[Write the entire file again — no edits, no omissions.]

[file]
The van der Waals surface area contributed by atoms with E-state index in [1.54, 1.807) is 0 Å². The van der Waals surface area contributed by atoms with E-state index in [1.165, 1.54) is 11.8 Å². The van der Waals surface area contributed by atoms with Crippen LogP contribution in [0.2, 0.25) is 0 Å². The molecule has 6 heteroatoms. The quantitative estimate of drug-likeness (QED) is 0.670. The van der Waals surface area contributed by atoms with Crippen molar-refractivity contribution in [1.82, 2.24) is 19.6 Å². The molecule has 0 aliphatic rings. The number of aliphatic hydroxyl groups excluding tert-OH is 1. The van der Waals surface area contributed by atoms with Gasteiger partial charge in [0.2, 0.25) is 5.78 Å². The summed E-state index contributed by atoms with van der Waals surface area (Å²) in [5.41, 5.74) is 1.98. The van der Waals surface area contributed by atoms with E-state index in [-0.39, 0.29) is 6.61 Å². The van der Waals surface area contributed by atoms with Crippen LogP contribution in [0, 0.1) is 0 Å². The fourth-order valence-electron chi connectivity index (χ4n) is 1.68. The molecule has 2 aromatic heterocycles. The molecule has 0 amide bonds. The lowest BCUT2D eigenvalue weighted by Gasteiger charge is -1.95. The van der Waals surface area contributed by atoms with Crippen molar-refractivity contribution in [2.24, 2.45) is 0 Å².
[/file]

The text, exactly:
The van der Waals surface area contributed by atoms with E-state index in [1.54, 1.807) is 0 Å². The van der Waals surface area contributed by atoms with E-state index in [1.165, 1.54) is 11.8 Å². The van der Waals surface area contributed by atoms with Crippen LogP contribution in [0.2, 0.25) is 0 Å². The molecule has 6 heteroatoms. The quantitative estimate of drug-likeness (QED) is 0.670. The van der Waals surface area contributed by atoms with Crippen molar-refractivity contribution in [1.82, 2.24) is 19.6 Å². The molecule has 0 aliphatic rings. The number of aliphatic hydroxyl groups excluding tert-OH is 1. The van der Waals surface area contributed by atoms with Gasteiger partial charge in [0.2, 0.25) is 5.78 Å². The summed E-state index contributed by atoms with van der Waals surface area (Å²) in [5.41, 5.74) is 1.98. The van der Waals surface area contributed by atoms with E-state index in [-0.39, 0.29) is 6.61 Å². The van der Waals surface area contributed by atoms with Crippen LogP contribution in [0, 0.1) is 0 Å². The fourth-order valence-electron chi connectivity index (χ4n) is 1.68. The molecule has 2 aromatic heterocycles. The molecule has 0 amide bonds. The lowest BCUT2D eigenvalue weighted by Gasteiger charge is -1.95. The van der Waals surface area contributed by atoms with Crippen molar-refractivity contribution in [2.24, 2.45) is 0 Å².